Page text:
How do neuroanatomical changes in individuals with chronic pain result in the constant perception of pain?
MetadataShow full item record
Since the advent of anatomical brain imaging analysis techniques, numerous reports have shown altered regional brain anatomy in individuals with various chronic pain conditions. While early reports of increased regional brain volumes in taxi drivers and pianists were simply interpreted as responses to excessive use, the mechanisms responsible for anatomical changes associated with chronic pain are not so straightforward. The main aim of this paper is to explore the potential underlying cellular changes responsible for change in gross brain anatomy in individuals with chronic pain, in particular pain following nervous system damage. Determining the basis of these changes may provide a platform for development of targeted, personalized and ultimately more effective treatment regimens.
Showing items related by title, author, creator and subject.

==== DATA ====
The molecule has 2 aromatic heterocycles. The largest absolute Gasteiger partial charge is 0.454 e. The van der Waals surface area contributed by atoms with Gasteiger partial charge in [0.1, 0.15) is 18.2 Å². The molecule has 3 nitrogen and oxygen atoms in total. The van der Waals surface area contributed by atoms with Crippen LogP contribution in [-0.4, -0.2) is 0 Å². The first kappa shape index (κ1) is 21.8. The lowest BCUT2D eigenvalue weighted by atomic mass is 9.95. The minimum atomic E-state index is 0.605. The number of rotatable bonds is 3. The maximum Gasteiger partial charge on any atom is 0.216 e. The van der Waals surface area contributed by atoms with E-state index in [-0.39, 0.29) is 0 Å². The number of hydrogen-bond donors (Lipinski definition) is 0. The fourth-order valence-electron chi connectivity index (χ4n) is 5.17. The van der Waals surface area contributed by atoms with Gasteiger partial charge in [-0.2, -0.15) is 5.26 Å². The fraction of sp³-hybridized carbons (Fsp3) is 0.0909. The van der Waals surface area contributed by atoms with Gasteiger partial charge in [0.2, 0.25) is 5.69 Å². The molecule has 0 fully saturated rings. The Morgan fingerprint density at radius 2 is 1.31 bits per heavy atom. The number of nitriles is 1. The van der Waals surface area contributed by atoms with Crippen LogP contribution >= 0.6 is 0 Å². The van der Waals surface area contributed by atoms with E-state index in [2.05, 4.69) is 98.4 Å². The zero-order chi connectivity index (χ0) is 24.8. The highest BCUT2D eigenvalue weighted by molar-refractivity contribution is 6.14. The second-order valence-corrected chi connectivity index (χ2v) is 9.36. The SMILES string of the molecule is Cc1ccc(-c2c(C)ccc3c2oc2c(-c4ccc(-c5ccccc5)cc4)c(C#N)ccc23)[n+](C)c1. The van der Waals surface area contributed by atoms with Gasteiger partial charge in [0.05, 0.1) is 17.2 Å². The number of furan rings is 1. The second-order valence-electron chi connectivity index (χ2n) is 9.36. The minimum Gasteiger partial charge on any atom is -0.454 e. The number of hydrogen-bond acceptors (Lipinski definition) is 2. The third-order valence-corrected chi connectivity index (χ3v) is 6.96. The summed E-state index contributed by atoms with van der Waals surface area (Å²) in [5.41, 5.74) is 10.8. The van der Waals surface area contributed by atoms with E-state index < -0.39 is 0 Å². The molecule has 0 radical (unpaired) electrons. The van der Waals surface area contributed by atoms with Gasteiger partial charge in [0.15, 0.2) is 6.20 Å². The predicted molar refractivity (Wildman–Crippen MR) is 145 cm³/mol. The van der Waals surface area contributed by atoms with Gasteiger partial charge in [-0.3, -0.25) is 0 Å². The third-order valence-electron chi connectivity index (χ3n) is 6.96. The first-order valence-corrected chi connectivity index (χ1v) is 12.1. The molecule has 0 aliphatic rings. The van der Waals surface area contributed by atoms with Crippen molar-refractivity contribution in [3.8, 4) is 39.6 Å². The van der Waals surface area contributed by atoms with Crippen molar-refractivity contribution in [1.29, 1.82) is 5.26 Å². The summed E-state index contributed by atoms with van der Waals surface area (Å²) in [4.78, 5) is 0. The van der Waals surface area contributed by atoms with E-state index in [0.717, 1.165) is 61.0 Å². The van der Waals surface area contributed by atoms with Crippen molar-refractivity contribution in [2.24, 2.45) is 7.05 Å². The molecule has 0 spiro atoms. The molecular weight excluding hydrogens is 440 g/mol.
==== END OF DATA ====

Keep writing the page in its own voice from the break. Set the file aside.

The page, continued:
Mills, E.P.; Di Pietro, Flavia ; Alshelh, Z.; Peck, C.C.; Murray, G.M.; Vickers, E.R.; Henderson, L.A. (2018)© 2018 the authors. Preclinical investigations have suggested that altered functioning of brainstem pain-modulation circuits may be crucial for the maintenance of some chronic pain conditions. While some human psychophysical ...
Alshelh, Z.; Di Pietro, Flavia ; Mills, E.P.; Vickers, E.R.; Peck, C.C.; Murray, G.M.; Henderson, L.A. (2018)© 2018 The Authors The neural mechanisms underlying the development and maintenance of chronic pain following nerve injury remain unclear. There is growing evidence that chronic neuropathic pain is associated with altered ...
Motor control during an active straight leg raise in pain free and chronic pelvic girdle pain subjectsBeales, Darren (2009)Aberrant motor control strategies have been identified in chronic pelvic girdle pain (PGP) subjects. It has been proposed that aberrant motor control strategies could provide a mechanism for ongoing pain and disability ...